Item 13. Rights of the Child
[The words shown in square brackets […] were not spoken]
It is with grave disquiet that the International Humanist and Ethical Union notes the continuing abuse of the rights of children in the name of religion, and the fact that governments are not doing enough to ensure children receive the special protection that they are entitled to.
Religion is indeed a factor in the continued practice of child marriages in the Indian subcontinent and in Africa,
in the consecration in Nepal of children as young as four to become virgin goddesses called Kumaris,
We also note the scandalous mishandling of allegations of paedophilia in the Roman Catholic Church in the United States and the United Kingdom, and the delayed and inadequate responses from the Vatican which have been most disappointing to the Human Rights community.
However, there is one particular case of child abuse that I wish to draw to the attention of the Commission. We are appalled by the widely reported allegations of systematic sexual molestation of minors against the highly successful and influential Indian god man Satya Sai Baba. These allegations led UNESCO in 2000 to withdraw from a proposed joint event with the Institute for Satya Sai Education [see UNESCO Media advisory below]. Despite the matter being raised in the UK Parliament [early day motion 886 by MP Tony Coleman], and despite the issuing by the US State Department of a Travel advisory in 2001 [see US State Department Travel Advisory below], these disturbing allegations have not received the appropriate attention of the Government of India – which is a signatory to the Convention on the Rights of the Child and is obliged by its Article 34 to act.
We are hopeful that international attention, scrutiny and pressure will lead to a full scale investigation into the activities of this so-called god man, and ensure the protection of all children who come into contact with him.
We urge the Commission to call on the state parties that have achieved so much in advancing the rights and interests of children, to tackle the religious abuse of children in the same way that they address other abuses.
[CONVENTION ON THE RIGHTS OF THE CHILD Article 34
States Parties undertake to protect the child from all forms of sexual exploitation and sexual abuse. For these purposes, States Parties shall in particular take all appropriate national, bilateral and multilateral measures to prevent:
(a) The inducement or coercion of a child to engage in any unlawful sexual activity; (b) The exploitative use of children in prostitution or other unlawful sexual practices; (c) The exploitative use of children in pornographic performances and materials.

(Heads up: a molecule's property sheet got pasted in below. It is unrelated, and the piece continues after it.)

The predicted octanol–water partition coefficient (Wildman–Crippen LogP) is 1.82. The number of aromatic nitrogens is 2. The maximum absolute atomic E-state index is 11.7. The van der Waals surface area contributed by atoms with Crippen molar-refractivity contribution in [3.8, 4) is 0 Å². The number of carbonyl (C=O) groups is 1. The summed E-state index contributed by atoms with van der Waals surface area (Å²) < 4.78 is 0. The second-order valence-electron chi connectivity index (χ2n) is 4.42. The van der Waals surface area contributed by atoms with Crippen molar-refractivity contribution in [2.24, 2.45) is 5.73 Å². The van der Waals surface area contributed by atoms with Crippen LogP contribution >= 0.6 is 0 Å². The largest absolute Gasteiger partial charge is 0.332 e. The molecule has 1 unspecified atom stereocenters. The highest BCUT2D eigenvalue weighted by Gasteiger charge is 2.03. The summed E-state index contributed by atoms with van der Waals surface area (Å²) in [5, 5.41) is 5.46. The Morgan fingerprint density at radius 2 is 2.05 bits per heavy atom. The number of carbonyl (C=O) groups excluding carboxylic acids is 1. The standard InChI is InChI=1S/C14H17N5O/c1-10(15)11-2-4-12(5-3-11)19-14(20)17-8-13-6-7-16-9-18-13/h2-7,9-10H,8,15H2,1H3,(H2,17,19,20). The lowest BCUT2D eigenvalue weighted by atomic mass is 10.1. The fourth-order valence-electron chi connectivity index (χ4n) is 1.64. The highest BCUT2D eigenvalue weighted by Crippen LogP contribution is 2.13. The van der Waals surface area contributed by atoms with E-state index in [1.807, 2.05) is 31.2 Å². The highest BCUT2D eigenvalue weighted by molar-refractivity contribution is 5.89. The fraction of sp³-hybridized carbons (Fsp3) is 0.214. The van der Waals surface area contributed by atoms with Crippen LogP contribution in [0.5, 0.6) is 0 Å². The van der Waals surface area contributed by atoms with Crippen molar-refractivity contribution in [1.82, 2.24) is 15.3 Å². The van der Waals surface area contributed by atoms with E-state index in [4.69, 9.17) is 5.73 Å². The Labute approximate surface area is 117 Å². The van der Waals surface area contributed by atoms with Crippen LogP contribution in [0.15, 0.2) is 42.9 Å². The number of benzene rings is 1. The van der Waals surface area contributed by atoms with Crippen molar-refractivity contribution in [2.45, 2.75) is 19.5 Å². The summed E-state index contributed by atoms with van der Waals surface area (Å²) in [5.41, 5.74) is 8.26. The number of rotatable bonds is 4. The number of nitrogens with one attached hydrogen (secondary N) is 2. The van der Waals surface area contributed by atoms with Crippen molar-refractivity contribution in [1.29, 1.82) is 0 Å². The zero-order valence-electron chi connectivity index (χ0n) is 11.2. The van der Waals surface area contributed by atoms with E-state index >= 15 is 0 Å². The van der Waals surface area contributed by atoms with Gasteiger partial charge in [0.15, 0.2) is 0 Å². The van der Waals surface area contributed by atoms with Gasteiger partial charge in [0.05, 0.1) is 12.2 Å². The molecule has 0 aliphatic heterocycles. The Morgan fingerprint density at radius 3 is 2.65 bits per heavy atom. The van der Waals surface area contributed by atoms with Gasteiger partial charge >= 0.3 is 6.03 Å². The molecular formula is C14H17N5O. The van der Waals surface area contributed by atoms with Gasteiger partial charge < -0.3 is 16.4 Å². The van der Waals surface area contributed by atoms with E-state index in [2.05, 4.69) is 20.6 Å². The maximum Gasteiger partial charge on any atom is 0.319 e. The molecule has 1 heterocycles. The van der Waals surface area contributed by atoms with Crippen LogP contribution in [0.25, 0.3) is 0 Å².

UNESCO FINAL MEDIA ADVISORY FROM PARIS
UNESCO WITHDRAWS FROM CONFERENCE
Paris, September 15 – UNESCO has decided it will no longer sponsor nor take part in a conference it had been due to co-organize with the Institute of Sathya Sai Education (ISSE, Thailand) and The Flinders University Institute of International Education (Australia), in Puttaparthi, India, from September 25 to 29. The decision means UNESCO is no longer associated in any way – through sponsorship, organization or participation of any kind – with the conference on Strengthening Values Education: Innovative Approaches to Teacher Education for Peace and International Understanding.
UNESCO’s withdrawal was prompted by several factors. Certain decisions were taken by the ISSE without consultation, such as plans to hold some of the sessions at the Ashram of the Sathya Sai movement in Puttaparthi, and the inclusion of some speakers in the conference programme without their previous consent. Furthermore, the Organization is deeply concerned about widely-reported allegations of sexual abuse involving youths and children that have been levelled at the leader of the movement in question, Sathya Sai Baba. Whilst it is not for UNESCO to pronounce itself in this regard, the Organization restates its firm moral and practical commitment to combating the sexual exploitation of children, in application of the United Nations Convention on the Rights of the Child, which requires States to protect children from all forms of sexual exploitation and violence. US STATE DEPARTMENT TRAVEL ADVISORY
(US State Department’s India – Consular Information Sheet, November 23, 2001 – http://travel.state.gov/india.html – (under Andhra Pradesh) which warns: “U.S. citizens traveling to or residing in Andhra Pradesh should also be aware that there have been media and other reports of inappropriate sexual behavior by a prominent local religious leader. Most of the reports indicate that the subjects of these approaches have been young male devotees, including a number of U.S. citizens. Although these reports are unconfirmed, U.S. citizens should be aware of this information)
Sai Baba and sexual abuse of children no. 886
That this House, mindful of the many accounts and witness statements of the sexual abuse of the male children of devotees by the Indian guru, Sai Baba, calls upon the Foreign Secretary to use the Travel Advice for India page of the Foreign Office Website to issue guidance to British families intending to visit the Ashram of Sai Baba about the possible danger to their male children of individual audiences with the guru.
UK Parliament, 26.02.02 House of Commons]
Statement by Main Representative: Roy Brown, Wednesday 7th April 2004, UN Commission on Human Rights: 60th session. (15 March – 23 April 2004)
'Abuse of Children in the name of Religion', Humanists International, Board of Directors, 2004